We briefly sketch the semantics of constraints. Constraints are interpreted over the standard four-point lattice with *true, false*, and *true, false* , where is meet, is join, and , ¬*true = false*, and ¬ *false = true.* Given an assignment for the choice variables , the meaning of a system of equations *E* is a standard limit of a series of approximations (*E*^{0}), (*E*^{1}), ... generated by repeatedly unfolding *E.* We are interested in both the least fixed point (where the first approximation of all variables is ) and greatest fixed point (where the first approximation is ) semantics. The value in the least fixed point semantics (resp. in the greatest fixed point) represents nontermination of the analyzed program.

**2.1. Reduction to Boolean constraints**

Our main technical result is a sound and complete method for answering satisfiability (may) and validity (must) queries for the constraints of Definition 1. As outlined in Section 1, the algorithm has four major steps:

- Eliminate choice variables by extracting strongest necessary and weakest sufficient conditions
- Rewrite the equations to preserve satisfiability/validity under substitution
- Eliminate recursion by a fixed point computation
- Finally, apply a decision procedure to the closed-form equations

Because our abstraction is finite, constraints from Definition 1 can be encoded using Boolean logic, and thus our target decision procedure for the last step is Boolean SAT. We must at some point translate the constraints from Figure 1 into equivalent Boolean constraints; we perform this translation first, before performing any of the steps above.

For every variable ( {, }) in the constraint language, we introduce Boolean variables _{i1}, ..., _{in} such that _{ij} is *true* if and only if _{i} = *C*_{j}. We map the equation variables to Boolean variables of the same name. A variable represents the condition under which *f* returns *C*_{i}, hence we refer to 's as *return variables.* We also translate each *s*_{1} = *s*_{2} occurring in the constraints as:

Note that subexpressions of the form _{i} = _{j} never appear in the constraints generated by the system of Figure 1. We replace every substitution [*C*_{j}/_{i}] by the Boolean substitution [*true*/_{ij}] and [*false*/_{ik}] for *j* *k*.

EXAMPLE 2. *The first row of Example 1 results in the following Boolean constraints (here Boolean variable* _{1} *represents the equation* = *C*_{1} *and* _{2} *represents* = *C*_{2}):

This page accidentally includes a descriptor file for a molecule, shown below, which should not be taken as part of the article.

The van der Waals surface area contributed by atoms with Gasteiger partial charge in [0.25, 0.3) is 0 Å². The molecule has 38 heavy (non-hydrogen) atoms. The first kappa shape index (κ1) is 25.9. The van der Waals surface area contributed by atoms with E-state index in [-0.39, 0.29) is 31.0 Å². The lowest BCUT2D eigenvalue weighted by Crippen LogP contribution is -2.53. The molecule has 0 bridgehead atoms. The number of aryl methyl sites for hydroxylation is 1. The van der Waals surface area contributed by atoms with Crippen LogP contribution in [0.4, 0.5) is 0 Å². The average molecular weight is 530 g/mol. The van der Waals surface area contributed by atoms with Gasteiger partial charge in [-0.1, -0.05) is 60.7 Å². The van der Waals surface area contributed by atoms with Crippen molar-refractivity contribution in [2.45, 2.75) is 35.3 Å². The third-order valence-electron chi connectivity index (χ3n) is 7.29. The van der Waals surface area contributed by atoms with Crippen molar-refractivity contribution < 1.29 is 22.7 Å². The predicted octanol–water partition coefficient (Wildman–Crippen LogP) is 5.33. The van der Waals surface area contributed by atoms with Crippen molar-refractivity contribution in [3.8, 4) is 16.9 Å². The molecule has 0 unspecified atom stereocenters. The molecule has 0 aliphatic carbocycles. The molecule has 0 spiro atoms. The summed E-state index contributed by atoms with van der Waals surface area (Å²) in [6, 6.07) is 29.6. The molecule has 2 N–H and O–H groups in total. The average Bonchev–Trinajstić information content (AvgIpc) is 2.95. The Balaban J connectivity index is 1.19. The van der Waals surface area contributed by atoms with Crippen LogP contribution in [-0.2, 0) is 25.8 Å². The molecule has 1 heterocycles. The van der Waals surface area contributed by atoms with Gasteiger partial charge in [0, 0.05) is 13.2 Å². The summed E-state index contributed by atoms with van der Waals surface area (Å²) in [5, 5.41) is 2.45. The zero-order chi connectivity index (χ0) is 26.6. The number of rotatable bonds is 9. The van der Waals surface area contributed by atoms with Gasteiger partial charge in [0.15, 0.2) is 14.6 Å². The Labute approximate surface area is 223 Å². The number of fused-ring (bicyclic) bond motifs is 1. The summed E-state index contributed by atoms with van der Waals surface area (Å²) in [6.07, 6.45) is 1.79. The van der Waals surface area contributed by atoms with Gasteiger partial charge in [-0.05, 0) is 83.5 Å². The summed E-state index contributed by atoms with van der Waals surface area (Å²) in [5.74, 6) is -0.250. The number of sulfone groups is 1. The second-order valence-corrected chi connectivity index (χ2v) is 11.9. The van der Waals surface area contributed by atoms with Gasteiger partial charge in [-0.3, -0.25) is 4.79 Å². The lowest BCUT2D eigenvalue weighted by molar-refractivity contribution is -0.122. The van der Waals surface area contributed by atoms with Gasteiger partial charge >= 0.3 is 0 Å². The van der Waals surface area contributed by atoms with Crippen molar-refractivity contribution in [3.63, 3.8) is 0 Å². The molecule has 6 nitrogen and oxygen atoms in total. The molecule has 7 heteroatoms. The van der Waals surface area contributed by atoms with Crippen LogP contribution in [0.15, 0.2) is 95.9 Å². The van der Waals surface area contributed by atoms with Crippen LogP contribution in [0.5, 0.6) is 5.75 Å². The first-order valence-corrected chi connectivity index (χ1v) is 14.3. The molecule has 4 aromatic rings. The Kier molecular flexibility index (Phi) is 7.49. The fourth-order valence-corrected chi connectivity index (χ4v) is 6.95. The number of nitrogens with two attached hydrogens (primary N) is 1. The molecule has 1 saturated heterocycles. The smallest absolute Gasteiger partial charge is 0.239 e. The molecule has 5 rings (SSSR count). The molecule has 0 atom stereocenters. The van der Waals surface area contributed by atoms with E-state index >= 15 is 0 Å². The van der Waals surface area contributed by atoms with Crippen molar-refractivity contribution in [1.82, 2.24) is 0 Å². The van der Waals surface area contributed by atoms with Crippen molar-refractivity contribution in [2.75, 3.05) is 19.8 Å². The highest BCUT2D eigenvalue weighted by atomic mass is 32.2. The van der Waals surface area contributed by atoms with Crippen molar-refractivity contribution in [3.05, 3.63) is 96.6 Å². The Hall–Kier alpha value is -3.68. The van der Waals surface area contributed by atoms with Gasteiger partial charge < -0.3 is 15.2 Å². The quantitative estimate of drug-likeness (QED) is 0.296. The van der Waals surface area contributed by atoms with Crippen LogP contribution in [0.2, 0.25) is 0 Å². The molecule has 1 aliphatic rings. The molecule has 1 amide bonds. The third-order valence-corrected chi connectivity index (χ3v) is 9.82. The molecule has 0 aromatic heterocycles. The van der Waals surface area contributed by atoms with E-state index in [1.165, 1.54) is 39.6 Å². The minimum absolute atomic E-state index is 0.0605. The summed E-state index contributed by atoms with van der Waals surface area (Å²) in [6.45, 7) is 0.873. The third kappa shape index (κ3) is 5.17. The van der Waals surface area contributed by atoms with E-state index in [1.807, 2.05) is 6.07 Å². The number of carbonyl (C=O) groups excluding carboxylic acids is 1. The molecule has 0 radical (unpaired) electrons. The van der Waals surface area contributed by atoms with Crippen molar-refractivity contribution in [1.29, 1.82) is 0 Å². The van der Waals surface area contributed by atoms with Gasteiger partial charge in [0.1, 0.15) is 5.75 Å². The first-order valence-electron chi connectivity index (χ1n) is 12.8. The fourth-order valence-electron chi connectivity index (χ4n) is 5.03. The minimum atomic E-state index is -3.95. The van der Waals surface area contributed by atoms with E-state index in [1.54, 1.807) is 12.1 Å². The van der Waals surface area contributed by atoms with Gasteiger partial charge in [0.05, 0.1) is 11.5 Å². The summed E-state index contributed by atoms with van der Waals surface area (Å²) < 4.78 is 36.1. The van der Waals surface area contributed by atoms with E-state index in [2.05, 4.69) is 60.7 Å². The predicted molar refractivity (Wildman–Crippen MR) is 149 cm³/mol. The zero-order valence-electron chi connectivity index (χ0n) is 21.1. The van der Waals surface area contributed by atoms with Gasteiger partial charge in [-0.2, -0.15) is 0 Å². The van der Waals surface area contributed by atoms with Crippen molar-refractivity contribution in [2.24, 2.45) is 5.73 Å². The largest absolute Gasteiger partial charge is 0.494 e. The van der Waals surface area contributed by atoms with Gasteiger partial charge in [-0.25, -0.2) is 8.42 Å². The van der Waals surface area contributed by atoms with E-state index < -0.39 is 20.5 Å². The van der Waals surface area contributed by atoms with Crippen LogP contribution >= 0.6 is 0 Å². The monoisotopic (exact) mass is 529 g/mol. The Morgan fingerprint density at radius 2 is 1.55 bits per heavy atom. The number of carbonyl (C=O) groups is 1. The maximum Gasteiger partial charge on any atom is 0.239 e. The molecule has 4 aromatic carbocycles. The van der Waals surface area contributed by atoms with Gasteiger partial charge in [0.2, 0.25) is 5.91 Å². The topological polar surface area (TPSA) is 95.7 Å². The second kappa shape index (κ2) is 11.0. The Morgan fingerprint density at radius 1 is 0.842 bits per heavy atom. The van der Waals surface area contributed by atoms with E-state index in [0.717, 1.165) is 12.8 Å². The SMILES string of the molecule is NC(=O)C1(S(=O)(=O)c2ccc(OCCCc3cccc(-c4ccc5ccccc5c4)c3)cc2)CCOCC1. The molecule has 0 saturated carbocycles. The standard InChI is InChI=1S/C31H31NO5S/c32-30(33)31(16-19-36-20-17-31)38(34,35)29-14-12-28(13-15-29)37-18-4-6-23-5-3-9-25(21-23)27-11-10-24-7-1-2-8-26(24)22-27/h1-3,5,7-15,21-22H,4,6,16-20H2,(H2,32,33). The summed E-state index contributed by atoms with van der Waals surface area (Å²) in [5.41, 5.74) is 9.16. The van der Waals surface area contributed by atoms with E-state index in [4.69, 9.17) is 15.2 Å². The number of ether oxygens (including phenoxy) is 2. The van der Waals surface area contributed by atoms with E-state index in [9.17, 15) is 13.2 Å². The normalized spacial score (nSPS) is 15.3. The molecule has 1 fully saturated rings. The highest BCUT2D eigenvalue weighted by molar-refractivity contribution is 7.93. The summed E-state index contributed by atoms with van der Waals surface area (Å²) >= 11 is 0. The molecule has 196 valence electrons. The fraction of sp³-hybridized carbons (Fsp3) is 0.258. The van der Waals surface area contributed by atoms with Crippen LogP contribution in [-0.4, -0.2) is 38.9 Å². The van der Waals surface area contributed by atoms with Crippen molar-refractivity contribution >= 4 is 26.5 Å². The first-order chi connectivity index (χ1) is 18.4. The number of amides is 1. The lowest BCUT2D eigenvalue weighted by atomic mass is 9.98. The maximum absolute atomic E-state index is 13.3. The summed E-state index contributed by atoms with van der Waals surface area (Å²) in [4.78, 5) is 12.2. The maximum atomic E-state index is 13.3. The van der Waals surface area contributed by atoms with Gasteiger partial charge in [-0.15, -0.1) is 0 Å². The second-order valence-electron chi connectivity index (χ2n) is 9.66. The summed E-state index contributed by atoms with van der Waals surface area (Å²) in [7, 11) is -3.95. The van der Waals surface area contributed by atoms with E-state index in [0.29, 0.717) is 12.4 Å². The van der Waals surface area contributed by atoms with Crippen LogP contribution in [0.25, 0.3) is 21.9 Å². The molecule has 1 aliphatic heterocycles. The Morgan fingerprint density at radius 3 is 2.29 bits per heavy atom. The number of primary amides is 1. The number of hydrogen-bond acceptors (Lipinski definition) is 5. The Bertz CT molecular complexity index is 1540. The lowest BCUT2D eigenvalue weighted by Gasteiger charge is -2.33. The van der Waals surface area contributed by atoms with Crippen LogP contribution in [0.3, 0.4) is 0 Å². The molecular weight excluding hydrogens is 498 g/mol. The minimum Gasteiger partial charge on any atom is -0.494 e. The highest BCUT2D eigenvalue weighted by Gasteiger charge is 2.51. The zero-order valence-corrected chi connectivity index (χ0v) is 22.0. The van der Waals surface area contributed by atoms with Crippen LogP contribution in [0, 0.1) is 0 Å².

In the general case, the constraints from Figure 1 result in a recursive system of Boolean constraints of the following form:

SYSTEM OF EQUATIONS 1.

where and *b*_{i} {*true, false*} and the 's are quantifier-free formulas over , , and .

Observe that any solution to the constraints generated according to the rules from Figure 1 must assign exactly one abstract value to each variable. More specifically, in the original semantics, = *C*_{i} = *C*_{j} is unsatisfiable for any *i, j* such that *i* *j*, and is valid; however, in the Boolean encoding _{i} _{j} and are both still satisfiable. Hence, to encode these implicit uniqueness and existence axioms of the original constraints, we define satisfiability and validity in the following modified way:

where _{exist} and _{unique} are defined as:

As discussed in previous sections, a key step in our algorithm is extracting necessary/sufficient conditions from a system of constraints *E*. The necessary (resp. sufficient) conditions should be satisfiable (resp. valid) if and only if *E* is satisfiable (resp. valid). This section makes precise exactly what necessary/sufficient conditions we need; in particular, there are two technical requirements:

- The necessary (resp. sufficient) conditions should be as
*strong*(resp.*weak*) as possible. - The necessary/sufficient conditions should be only over observable variables.

In the following, we use ^{+} () to denote the set of observable variables in , and ^{-} () to denote the set of choice variables in .

DEFINITION 2. *Let* *be a quantifier-free formula. We say* *is the* strongest observable necessary condition *for* *if:*

The first condition says is necessary for , and the second condition ensures is stronger than any other necessary condition with respect to 's observable variables ^{+} (). The additional restriction ^{-} () = enforces that the strongest necessary condition for a formula has no choice variables.

DEFINITION 3. *Let* *be a quantifier-free formula. We say* *is the* weakest observable sufficient condition *for* *if:*

Let be the condition under which some program property *P* holds. Then, by virtue of being a strongest necessary condition, querying the satisfiability of is equivalent to querying the satisfiability of the original constraint for deciding if property *P may* hold. Since is a necessary condition for , the satisfiability of implies the satisfiability of . More interestingly, because is the strongest such necessary condition, the satisfiability of also implies the satisfiability of ; otherwise, a stronger necessary condition would be *false.* Analogously, querying the validity of is equivalent to querying the validity of the original constraint for deciding if property *P must* hold.

One can think of strongest necessary and weakest sufficient conditions of as defining a tight observable bound on . If has only observable variables, then the strongest necessary and weakest sufficient conditions of are equivalent to . If has only choice variables and is not equivalent to *true* or *false*, then the best possible bounds are = *true* and = *false.* Intuitively, the "difference" between strongest necessary and weakest sufficient conditions defines the amount of unknown information present in the original formula.